And why did these companies disappear or shrink in size, thus leading to major job losses?

Mostly because capitalists, seeking profits, invested money in ways that displaced old technologies, hurt old competitors, and made old products less attractive.

Sounds terrible, right? Jobs are lost because of greedy rich people trying to increase their wealth.

And if you’re one of the people in the unemployment line, it is terrible.

But keep in mind that this process of creative destruction led to new technologies, new competitors and new products. And the net effect of all these changes is that – on average – we are much richer.

Mark elaborates.

…for that we should be thankful. The constant turnover in the Fortune 500 is a positive sign of the dynamism and innovation that characterizes a vibrant consumer-oriented market economy… In the end, the creative destruction that results in a constantly changing group of Fortune 500 companies is driven by the endless pursuit of sales and profits that can only come from serving customers with low prices, high quality and great service.

Indeed, this system is what has given us the “hockey stick” of human progress.

All this disruption and change is what enables our society, over time, to grow faster and produce more goods and services and lower prices.

At least when the market is allowed to operate with the right set of policies – what I call the recipe for growth and prosperity.

In my speeches, I sometimes make similar points by using historical examples.

  • I ask audiences to think about how personal computers have made our lives more enjoyable and productive, but I then ask them to ponder what happened to the people who had jobs making, selling, and servicing typewriters.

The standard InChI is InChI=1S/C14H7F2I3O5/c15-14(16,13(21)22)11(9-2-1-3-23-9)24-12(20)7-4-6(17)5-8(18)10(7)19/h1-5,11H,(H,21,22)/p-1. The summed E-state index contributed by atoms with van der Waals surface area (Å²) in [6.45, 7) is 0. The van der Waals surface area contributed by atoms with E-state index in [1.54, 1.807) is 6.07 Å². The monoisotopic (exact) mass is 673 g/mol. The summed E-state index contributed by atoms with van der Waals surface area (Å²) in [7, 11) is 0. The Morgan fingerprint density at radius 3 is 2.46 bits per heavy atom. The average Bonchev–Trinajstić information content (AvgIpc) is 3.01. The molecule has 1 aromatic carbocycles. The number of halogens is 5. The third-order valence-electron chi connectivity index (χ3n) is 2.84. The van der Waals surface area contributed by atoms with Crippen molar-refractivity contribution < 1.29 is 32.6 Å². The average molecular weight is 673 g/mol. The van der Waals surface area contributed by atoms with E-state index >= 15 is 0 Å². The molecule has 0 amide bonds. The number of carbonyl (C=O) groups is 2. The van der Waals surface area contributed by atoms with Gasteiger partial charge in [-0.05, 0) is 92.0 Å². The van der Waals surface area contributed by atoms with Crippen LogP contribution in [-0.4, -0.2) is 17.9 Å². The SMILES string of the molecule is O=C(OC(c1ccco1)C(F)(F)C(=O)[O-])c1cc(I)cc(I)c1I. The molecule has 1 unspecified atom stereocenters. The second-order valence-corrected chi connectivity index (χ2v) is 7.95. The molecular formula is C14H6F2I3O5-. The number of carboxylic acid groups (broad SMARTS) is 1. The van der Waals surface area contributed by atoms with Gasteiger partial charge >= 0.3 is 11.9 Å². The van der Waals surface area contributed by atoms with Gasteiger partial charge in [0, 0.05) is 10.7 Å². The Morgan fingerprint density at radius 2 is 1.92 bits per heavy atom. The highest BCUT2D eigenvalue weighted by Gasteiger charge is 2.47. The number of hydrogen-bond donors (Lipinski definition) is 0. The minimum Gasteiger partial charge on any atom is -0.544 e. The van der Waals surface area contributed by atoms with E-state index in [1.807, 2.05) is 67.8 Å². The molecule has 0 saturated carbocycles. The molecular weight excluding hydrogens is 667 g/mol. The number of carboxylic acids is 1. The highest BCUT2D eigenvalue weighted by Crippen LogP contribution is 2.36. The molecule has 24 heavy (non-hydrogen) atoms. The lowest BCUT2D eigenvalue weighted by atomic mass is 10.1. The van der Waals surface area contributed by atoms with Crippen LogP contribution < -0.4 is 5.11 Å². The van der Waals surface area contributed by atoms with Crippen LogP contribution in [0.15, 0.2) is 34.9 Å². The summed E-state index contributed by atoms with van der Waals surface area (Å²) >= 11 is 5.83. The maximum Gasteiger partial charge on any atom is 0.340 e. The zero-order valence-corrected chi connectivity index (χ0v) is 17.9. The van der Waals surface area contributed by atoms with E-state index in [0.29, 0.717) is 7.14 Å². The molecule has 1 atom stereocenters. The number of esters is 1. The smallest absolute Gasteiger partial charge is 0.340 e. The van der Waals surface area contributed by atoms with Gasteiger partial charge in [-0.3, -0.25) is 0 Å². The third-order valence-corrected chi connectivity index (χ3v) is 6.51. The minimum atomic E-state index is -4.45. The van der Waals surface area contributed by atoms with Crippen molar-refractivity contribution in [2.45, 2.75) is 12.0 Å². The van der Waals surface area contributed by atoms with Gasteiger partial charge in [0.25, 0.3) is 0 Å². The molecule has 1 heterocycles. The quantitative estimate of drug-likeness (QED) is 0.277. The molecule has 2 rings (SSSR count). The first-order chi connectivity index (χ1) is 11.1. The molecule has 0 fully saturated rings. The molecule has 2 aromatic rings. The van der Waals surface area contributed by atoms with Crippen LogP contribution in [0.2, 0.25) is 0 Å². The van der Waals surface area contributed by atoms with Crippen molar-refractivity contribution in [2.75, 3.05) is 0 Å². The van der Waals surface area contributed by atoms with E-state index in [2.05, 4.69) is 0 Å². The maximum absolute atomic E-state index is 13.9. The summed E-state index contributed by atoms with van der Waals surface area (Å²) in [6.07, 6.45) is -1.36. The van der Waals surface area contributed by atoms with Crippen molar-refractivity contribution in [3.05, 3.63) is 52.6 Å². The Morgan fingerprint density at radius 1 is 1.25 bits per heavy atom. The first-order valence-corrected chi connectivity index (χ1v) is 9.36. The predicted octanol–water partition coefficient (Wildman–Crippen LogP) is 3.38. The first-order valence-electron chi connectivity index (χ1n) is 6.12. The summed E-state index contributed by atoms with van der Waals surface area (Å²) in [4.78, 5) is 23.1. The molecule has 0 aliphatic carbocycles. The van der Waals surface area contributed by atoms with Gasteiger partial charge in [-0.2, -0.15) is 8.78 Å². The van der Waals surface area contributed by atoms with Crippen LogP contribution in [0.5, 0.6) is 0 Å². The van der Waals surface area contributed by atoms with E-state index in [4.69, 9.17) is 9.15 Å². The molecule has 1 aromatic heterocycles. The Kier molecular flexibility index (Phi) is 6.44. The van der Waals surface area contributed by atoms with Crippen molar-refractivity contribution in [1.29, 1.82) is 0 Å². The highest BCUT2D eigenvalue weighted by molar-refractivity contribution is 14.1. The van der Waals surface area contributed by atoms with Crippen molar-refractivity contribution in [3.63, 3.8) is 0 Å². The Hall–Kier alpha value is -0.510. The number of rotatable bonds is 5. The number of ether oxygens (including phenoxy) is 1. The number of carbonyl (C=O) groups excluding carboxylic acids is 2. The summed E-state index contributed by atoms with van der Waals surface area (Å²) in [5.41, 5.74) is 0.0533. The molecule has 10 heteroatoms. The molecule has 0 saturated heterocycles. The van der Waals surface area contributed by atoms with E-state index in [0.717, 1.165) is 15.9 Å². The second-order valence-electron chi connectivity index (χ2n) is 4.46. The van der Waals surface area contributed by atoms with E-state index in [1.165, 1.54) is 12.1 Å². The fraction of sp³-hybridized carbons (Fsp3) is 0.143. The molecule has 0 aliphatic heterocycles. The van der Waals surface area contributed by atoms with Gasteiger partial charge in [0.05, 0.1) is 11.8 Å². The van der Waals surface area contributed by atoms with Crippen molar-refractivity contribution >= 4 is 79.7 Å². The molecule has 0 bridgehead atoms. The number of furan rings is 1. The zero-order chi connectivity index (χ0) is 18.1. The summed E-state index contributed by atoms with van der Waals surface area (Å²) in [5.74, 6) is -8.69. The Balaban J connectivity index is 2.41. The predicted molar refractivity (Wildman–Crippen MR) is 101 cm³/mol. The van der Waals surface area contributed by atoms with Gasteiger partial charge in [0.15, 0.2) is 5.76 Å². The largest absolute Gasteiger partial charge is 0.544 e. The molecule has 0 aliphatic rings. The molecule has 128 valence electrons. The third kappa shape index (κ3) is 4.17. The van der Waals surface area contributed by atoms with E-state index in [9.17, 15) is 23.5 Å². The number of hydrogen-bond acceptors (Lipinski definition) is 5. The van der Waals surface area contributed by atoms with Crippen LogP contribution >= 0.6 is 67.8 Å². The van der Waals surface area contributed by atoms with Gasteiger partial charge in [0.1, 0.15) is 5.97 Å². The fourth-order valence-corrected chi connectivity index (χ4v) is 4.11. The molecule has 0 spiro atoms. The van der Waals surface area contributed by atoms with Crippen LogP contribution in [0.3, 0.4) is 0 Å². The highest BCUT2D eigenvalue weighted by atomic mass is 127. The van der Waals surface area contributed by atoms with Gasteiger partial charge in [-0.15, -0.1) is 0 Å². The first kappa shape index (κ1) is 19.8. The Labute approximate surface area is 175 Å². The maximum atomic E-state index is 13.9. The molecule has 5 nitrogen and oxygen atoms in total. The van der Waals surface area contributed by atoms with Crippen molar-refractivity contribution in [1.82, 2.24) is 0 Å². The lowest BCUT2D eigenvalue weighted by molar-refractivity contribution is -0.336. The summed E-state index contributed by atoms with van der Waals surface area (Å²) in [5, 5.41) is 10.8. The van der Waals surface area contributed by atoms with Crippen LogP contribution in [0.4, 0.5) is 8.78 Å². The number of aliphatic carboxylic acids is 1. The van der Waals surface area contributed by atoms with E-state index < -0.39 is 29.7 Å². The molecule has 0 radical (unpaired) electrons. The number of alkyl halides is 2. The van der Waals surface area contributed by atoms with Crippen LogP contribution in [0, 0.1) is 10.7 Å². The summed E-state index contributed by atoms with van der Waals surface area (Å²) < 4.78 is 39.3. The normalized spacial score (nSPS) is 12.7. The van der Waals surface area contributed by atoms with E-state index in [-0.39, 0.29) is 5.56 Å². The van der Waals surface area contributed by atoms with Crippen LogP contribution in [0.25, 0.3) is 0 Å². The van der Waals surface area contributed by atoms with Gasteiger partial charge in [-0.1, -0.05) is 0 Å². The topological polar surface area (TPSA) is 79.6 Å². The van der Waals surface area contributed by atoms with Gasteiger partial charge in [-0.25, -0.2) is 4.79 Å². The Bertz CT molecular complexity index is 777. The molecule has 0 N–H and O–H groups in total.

• I ask audiences to think about how the automobile boosted productivity and increased mobility, but I then ask them to consider the lost jobs of people in the horse and buggy industry.
  • I ask audiences to think about how electrification and the light bulb improved the economy in countless ways, but I then ask them to speculate on the number of jobs that were destroyed in the candle-making sector.

The sad reality is that progress has a price tag. Yes, we are far richer because of great inventions that boosted productivity and improved lives. But that doesn’t change the fact that real workers with real families often experienced genuine anguish when jobs in some sectors disappeared. And that’s still happening today.

And workers are largely blameless when job losses occur. All they did was exchange honest work for honest pay. It was the capitalists who made mistakes by not managing companies effectively and not allocating capital efficiently (or, to be more charitable, they simply failed to anticipate major changes that were about to occur).

By the way, this isn’t an argument for government intervention. We would be much poorer today if politicians tried to save jobs every time there was creative destruction in the economy. Perhaps most important, every job that they “saved” would be offset by the jobs (and prosperity) that weren’t created or didn’t materialize because the clumsy foot of government replaced the invisible hand of the market.

What Bastiat taught the world in the 1800s is still true today. We have to consider both the seen (the jobs that are saved) and the unseen (the greater number of jobs that don’t get created) when contemplating the impact of government.

This is why I want the economy to be as dynamic and innovative as possible so that displaced workers can find new positions as quickly as possible, hopefully earning even more money.

Here’s a short video from Learn Liberty that teaches about this process of creative destruction.

P.S. There’s also another Learn Liberty video that teaches about creative destruction. I’m a big fan of all their videos, including the ones on the Great Depression, central banking, government spending, and the Drug War. And the videos on myths of capitalism, the miracle of modern prosperity, and the legality of Obamacare also should be shared widely. You also should watch their videos on job creation, the price system, public choice, and the Food and Drug Administration.